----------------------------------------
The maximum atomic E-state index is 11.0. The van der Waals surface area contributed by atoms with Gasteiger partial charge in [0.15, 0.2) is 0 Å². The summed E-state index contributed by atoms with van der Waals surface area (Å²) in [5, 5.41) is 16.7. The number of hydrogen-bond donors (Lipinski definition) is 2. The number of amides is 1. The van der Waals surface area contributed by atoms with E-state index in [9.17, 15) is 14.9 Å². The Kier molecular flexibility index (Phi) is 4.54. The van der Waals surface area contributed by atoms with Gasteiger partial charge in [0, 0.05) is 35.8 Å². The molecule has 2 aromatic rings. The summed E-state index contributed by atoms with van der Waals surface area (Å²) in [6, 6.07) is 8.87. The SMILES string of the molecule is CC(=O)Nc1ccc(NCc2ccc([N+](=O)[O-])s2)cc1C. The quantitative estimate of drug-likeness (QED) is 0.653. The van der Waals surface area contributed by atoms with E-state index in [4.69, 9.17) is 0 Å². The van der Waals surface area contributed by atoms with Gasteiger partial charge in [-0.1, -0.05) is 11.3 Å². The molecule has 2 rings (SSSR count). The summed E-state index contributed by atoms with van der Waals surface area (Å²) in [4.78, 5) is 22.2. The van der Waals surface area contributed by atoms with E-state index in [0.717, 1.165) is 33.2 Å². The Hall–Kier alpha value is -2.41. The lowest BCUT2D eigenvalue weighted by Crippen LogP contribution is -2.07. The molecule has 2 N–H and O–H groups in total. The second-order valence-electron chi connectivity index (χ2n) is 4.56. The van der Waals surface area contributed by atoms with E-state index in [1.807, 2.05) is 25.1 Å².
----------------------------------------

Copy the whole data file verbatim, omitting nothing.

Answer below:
The maximum atomic E-state index is 11.0. The van der Waals surface area contributed by atoms with Gasteiger partial charge in [0.15, 0.2) is 0 Å². The summed E-state index contributed by atoms with van der Waals surface area (Å²) in [5, 5.41) is 16.7. The number of hydrogen-bond donors (Lipinski definition) is 2. The number of amides is 1. The van der Waals surface area contributed by atoms with E-state index in [9.17, 15) is 14.9 Å². The Kier molecular flexibility index (Phi) is 4.54. The van der Waals surface area contributed by atoms with Gasteiger partial charge in [0, 0.05) is 35.8 Å². The molecule has 2 aromatic rings. The summed E-state index contributed by atoms with van der Waals surface area (Å²) in [6, 6.07) is 8.87. The SMILES string of the molecule is CC(=O)Nc1ccc(NCc2ccc([N+](=O)[O-])s2)cc1C. The quantitative estimate of drug-likeness (QED) is 0.653. The van der Waals surface area contributed by atoms with E-state index in [4.69, 9.17) is 0 Å². The van der Waals surface area contributed by atoms with Gasteiger partial charge in [-0.1, -0.05) is 11.3 Å². The molecule has 2 rings (SSSR count). The summed E-state index contributed by atoms with van der Waals surface area (Å²) in [4.78, 5) is 22.2. The van der Waals surface area contributed by atoms with E-state index in [0.717, 1.165) is 33.2 Å². The Hall–Kier alpha value is -2.41. The lowest BCUT2D eigenvalue weighted by Crippen LogP contribution is -2.07. The molecule has 2 N–H and O–H groups in total. The second-order valence-electron chi connectivity index (χ2n) is 4.56. The van der Waals surface area contributed by atoms with E-state index in [1.807, 2.05) is 25.1 Å².